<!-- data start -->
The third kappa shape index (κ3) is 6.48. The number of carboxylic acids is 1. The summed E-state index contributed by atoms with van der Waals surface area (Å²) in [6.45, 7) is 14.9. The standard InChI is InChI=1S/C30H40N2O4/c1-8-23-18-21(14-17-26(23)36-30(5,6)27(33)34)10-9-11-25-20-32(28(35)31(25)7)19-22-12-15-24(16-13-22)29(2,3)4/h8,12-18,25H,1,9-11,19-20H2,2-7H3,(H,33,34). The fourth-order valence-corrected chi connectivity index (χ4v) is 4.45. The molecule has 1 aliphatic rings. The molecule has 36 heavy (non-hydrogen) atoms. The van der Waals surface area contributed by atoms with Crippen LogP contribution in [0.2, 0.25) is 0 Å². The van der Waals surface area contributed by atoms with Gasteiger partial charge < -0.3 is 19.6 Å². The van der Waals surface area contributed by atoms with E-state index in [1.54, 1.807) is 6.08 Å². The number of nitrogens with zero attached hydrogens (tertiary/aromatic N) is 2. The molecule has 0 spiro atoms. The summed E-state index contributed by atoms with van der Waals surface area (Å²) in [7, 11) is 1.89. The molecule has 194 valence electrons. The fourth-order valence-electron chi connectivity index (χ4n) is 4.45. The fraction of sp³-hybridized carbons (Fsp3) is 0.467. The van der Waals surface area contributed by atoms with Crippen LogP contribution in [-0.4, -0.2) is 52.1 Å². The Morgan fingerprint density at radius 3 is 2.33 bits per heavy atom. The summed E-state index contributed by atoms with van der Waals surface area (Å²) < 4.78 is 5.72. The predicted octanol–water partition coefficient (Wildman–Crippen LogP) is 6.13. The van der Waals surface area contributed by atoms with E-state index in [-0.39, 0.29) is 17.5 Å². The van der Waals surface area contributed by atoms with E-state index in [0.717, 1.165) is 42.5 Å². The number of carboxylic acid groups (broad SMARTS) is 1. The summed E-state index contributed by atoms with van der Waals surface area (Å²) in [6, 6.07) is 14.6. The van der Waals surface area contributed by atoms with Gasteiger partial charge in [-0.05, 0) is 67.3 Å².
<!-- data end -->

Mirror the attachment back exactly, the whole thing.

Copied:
The third kappa shape index (κ3) is 6.48. The number of carboxylic acids is 1. The summed E-state index contributed by atoms with van der Waals surface area (Å²) in [6.45, 7) is 14.9. The standard InChI is InChI=1S/C30H40N2O4/c1-8-23-18-21(14-17-26(23)36-30(5,6)27(33)34)10-9-11-25-20-32(28(35)31(25)7)19-22-12-15-24(16-13-22)29(2,3)4/h8,12-18,25H,1,9-11,19-20H2,2-7H3,(H,33,34). The fourth-order valence-corrected chi connectivity index (χ4v) is 4.45. The molecule has 1 aliphatic rings. The molecule has 36 heavy (non-hydrogen) atoms. The van der Waals surface area contributed by atoms with Crippen LogP contribution in [0.2, 0.25) is 0 Å². The van der Waals surface area contributed by atoms with Gasteiger partial charge < -0.3 is 19.6 Å². The van der Waals surface area contributed by atoms with E-state index in [1.54, 1.807) is 6.08 Å². The number of nitrogens with zero attached hydrogens (tertiary/aromatic N) is 2. The molecule has 0 spiro atoms. The summed E-state index contributed by atoms with van der Waals surface area (Å²) in [7, 11) is 1.89. The molecule has 194 valence electrons. The fourth-order valence-electron chi connectivity index (χ4n) is 4.45. The fraction of sp³-hybridized carbons (Fsp3) is 0.467. The van der Waals surface area contributed by atoms with Crippen LogP contribution in [-0.4, -0.2) is 52.1 Å². The Morgan fingerprint density at radius 3 is 2.33 bits per heavy atom. The summed E-state index contributed by atoms with van der Waals surface area (Å²) < 4.78 is 5.72. The predicted octanol–water partition coefficient (Wildman–Crippen LogP) is 6.13. The van der Waals surface area contributed by atoms with E-state index in [-0.39, 0.29) is 17.5 Å². The van der Waals surface area contributed by atoms with E-state index in [0.717, 1.165) is 42.5 Å². The number of carboxylic acid groups (broad SMARTS) is 1. The summed E-state index contributed by atoms with van der Waals surface area (Å²) in [6, 6.07) is 14.6. The van der Waals surface area contributed by atoms with Gasteiger partial charge in [-0.05, 0) is 67.3 Å².